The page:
Residents Voice Frustrations with Select Bus Project

Residents Voice Frustrations with Select Bus Project

Many members of communities that would be impacted by the proposed Select Bus Service project along the Woodhaven Boulevard-Cross Bay Boulevard corridor passionately voiced their concerns about the plan on Tuesday at the Howard Beach-Lindenwood Civic meeting.

Representatives from the city Department of Transportation and Metropolitan Transportation Authority delivered an updated presentation on the $200 million project, which is based on the existing Q52/53 Limited bus route that currently carries 30,000 daily riders over 14 miles from the Rockaways to Woodside.

There are eight Select Bus Service routes along seven corridors in the city. The Woodhaven-Cross Bay SBS, the administration has said, would be “the most intensive and most beneficial SBS route to be implemented.”

In March, DOT announced that Design Concept 2—a “transit-oriented boulevard” in which buses travel in designated lanes in the main roadway—had been selected out of the three that the agency and the MTA had developed.

According to DOT, Concept 2 “provides faster and more reliable bus service, allowing buses to travel free from turning or parking conflicts, with an anticipated travel time savings of 25 to 35 percent. Median transit stations with shelters, seating, and real-time bus information will be constructed, giving passengers high-quality waiting areas.”

Civic President Joann Ariola said that she still doesn’t understand why the SBS route needs to be implemented in the area.

“Why are we making much ado about nothing?” she said following the presentation. “You haven’t convinced me how it benefits us.”

DOT Senior Project Manager Taylor Gouge said, “It’s about balancing all needs to make it better for all the users of the corridor.”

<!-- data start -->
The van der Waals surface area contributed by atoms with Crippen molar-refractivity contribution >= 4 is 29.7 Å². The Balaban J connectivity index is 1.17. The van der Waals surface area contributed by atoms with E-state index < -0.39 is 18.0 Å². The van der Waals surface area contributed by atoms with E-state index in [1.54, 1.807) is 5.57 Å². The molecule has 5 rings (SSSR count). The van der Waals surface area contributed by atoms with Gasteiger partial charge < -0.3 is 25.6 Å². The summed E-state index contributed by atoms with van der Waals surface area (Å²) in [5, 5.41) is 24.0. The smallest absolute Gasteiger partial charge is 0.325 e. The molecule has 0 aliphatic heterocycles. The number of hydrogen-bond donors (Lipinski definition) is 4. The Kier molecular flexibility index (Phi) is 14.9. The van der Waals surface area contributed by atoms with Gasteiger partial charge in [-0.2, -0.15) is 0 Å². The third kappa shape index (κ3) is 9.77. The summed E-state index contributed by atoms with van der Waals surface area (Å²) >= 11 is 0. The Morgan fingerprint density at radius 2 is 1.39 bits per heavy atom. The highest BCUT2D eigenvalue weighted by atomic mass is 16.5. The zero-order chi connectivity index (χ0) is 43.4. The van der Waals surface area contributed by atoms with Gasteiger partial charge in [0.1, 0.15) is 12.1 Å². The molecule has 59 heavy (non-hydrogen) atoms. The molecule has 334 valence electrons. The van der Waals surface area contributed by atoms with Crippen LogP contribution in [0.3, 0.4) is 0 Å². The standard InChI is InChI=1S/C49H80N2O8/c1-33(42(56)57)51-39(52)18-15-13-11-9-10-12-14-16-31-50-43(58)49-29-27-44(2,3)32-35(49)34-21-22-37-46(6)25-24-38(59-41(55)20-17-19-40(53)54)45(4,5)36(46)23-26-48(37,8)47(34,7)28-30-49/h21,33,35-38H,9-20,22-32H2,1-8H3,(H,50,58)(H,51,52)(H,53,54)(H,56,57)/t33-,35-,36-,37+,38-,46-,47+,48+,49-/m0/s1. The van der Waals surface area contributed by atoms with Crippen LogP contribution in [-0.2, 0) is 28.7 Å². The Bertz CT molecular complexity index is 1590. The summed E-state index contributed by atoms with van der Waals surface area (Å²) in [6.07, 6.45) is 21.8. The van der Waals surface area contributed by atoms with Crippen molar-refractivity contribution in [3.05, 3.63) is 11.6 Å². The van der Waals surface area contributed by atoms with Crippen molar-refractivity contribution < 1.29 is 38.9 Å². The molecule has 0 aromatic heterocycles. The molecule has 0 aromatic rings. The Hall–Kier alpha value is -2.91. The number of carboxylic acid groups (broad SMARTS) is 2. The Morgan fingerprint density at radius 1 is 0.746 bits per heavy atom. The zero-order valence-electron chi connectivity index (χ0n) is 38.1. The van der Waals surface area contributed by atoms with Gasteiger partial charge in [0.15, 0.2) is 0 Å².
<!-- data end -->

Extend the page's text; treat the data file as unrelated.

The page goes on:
Woodhaven and Cross Bay boulevards are both identified as Priority Corridors in the DOT’s Pedestrian Safety Action Plans, with 24 fatalities since 2008 on the length of the SBS route.

“Aligning with Vision Zero, this design will have new medians for pedestrian refuge and a greener streetscape,” an agency spokesperson said in March. “There will be a physical separation of local and thru traffic, allowing thru traffic to travel free from parking and turning conflicts and local traffic to travel through calmer service roads.”

Community Board 10 Chairwoman Betty Braton expressed concern about the proposed elimination of left turns at Rockaway Boulevard and Jamaica Avenue. Gouge said that initially the project called for eliminating left turns at certain corridor intersections, including at Rockaway Boulevard “because of the elevated train and visibility issues with that.” However, after receiving feedback from stakeholders at the SBS public workshops, Gouge said plans have changed, and the proposal now reflects a restored southbound left turn at Rockaway Boulevard.

However Gouge went on to say that the Jamaica Avenue intersection is especially challenging when it comes to left turns.

“One thing we’re looking at is signalized U-turns one block south of Jamaica Avenue,” she noted. “I know they’re really sensitive and we want to keep working with the community on this issue.”

Longtime Howard Beach resident Scott Bush said removing any amount of traffic lanes to accommodate the buses will result in an even larger volume problem.

“You can’t take away two traffic lanes on Cross Bay and replace them with bus lanes when 10 hours a day you have wall-to-wall cars,” he said.

State Sen. Joe Addabbo, Jr. (D-Howard Beach) called on residents to keep raising their voices.

“I’ve been telling every constituent: We can’t accept this,” he said. “After lines are painted, we live with what’s built here.”

By Michael V. Cusenza


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